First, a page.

A fourth advantage relates to Goods in transit. In fact, the use of the network usually leads to effects that their participants do not directly desire. These external effects can be “positive” or “negative” (respectively, favorable or unfavorable for network users).
They can also be directly or indirectly related to the number of people participating in the network. For example, traffic jams occurring on peripheral boulevards during peak hours are directly related to the number of road network users. Conversely, the complementarity of proposals (for example, in terms of transport and logistics) offered by network members is an indirect and positive appearance.
In the context of a group of carriers, positive external effects (direct or indirect) can be obtained. The most obvious direct appearance is the fame that the network gains as the number of its members increases. We can also inform about the exchange of information between network members, the experience of one of the participants is automatically transferred to all other participants. These are direct positive externalities that are widely recognized by trucking networks. Indirect external effects are more difficult to identify because they are not directly generated by network members.
In the field of road freight transport, the network reduces the so-called “logistics made simple” risks. These are risks that arise when “information asymmetries” exist, in other words, when people are informed to various degrees about the exact content of the service provided. Obviously, the one who performs the service knows about it better than the one who orders it. Thus, the risk of an unfavorable choice incurred by the sponsor is that the service provider provides a service that does not match the desired sponsor. Therefore, the driver can choose a route that is not the one that the manager wants. The carrier can provide a quality service lower than the shipper wishes, etc.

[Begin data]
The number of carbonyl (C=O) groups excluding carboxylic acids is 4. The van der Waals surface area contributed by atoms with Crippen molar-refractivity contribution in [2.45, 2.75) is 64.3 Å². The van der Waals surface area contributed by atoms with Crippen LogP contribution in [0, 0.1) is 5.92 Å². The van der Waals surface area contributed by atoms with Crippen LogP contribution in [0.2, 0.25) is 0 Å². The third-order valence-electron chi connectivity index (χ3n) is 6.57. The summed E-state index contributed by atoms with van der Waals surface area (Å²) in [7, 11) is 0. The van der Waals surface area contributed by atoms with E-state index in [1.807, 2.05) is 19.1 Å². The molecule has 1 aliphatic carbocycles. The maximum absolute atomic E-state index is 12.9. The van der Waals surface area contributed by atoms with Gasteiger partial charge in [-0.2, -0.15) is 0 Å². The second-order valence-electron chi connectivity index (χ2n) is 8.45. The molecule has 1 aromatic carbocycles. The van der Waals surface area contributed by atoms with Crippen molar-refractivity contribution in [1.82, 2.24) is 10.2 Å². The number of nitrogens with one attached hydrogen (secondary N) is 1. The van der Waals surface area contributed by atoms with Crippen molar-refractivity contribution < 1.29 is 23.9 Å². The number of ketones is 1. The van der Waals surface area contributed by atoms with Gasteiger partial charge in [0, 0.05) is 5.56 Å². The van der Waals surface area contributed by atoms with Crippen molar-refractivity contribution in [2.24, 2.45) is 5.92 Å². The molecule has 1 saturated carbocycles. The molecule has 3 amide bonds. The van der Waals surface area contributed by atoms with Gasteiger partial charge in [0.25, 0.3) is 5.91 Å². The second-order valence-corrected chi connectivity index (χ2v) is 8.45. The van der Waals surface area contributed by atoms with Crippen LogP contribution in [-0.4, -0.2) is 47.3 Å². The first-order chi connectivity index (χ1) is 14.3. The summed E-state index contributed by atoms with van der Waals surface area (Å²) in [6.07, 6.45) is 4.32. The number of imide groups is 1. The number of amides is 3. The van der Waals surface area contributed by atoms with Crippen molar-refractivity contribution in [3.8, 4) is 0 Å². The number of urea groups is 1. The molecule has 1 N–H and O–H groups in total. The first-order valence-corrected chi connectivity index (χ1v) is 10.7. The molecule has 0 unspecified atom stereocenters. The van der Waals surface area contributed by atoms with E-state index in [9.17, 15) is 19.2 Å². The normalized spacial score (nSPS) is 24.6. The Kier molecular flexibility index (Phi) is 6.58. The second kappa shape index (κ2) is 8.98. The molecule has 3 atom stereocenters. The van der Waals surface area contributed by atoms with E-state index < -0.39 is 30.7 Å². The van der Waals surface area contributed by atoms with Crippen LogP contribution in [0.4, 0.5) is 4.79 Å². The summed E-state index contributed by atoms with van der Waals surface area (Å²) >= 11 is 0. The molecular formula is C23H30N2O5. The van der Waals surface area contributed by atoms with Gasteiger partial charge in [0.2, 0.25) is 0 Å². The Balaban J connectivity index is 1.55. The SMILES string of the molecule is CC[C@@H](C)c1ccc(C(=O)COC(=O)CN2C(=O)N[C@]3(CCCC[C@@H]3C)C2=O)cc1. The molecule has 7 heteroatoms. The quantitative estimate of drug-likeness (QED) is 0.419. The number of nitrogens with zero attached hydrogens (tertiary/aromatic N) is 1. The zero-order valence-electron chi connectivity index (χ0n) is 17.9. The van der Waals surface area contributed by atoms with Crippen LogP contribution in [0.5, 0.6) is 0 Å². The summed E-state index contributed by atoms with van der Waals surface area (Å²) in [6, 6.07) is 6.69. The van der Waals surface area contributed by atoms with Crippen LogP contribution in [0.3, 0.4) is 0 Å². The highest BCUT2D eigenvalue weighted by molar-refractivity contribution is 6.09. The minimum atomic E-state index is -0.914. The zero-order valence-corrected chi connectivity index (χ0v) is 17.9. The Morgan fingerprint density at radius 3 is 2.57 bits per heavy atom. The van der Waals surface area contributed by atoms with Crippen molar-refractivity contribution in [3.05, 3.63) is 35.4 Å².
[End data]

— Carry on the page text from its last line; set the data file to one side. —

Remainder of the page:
These so-called “anti-selective” risks can be reduced by networked SMEs for both shippers and network members. In fact, belonging to the network involves the adoption of a certain number of quality standards. A shipper who accesses the network knows that the latter is committed to the quality of the services provided. By entrusting his network cargo, the shipper reduces the risk of adverse selection. From the same point of view, an operator who is a member of the network can trust the service provided by another participant in the network.
The most obvious difficulty that arises is the cultural (and linguistic, if it is an international network) heterogeneity of network members. Each company generates its corporate culture, the vector of its identity.
The unwillingness of SMEs to put their fleets in the colors of the network is evidence of this. However, corporate culture leads to certain behavioral practices on the part of operators, the existence of their own know-how. The larger the company, the stronger and more specific its internal culture. Therefore, networking is faced with diverse, diverse corporate cultures that are not without flaws in the eyes of shippers.
Of course, there are standards for standardizing services, but they cannot do anything against cultural characteristics. This problem, unimportant when services are very common (full group transportation), is more serious when a service takes on an increasingly technical dimension, for example, when grouping / dividing or transporting hazardous materials. Therefore, a network will exist only if it succeeds in uniting these diverse cultures around a common structuring cultural project.
From the same point of view, the enterprise is both an autonomous entity and a dependent member of the network community. Consequently, conflicts may arise between his “personal” interest and his interest in being a member of the network, for example, such as freight priority problems when the network operates with fixed delivery times. How does a company deal with this type of conflict? The problem is not insurmountable in the network, but again it creates organizational costs that put pressure on the company.
Goods in transit or goods controlled by global logistics is a separate segment of transportation when goods are on the road. Thanks to the organization of such transportations, there was a need for additional rules, but also new opportunities for consumers appeared.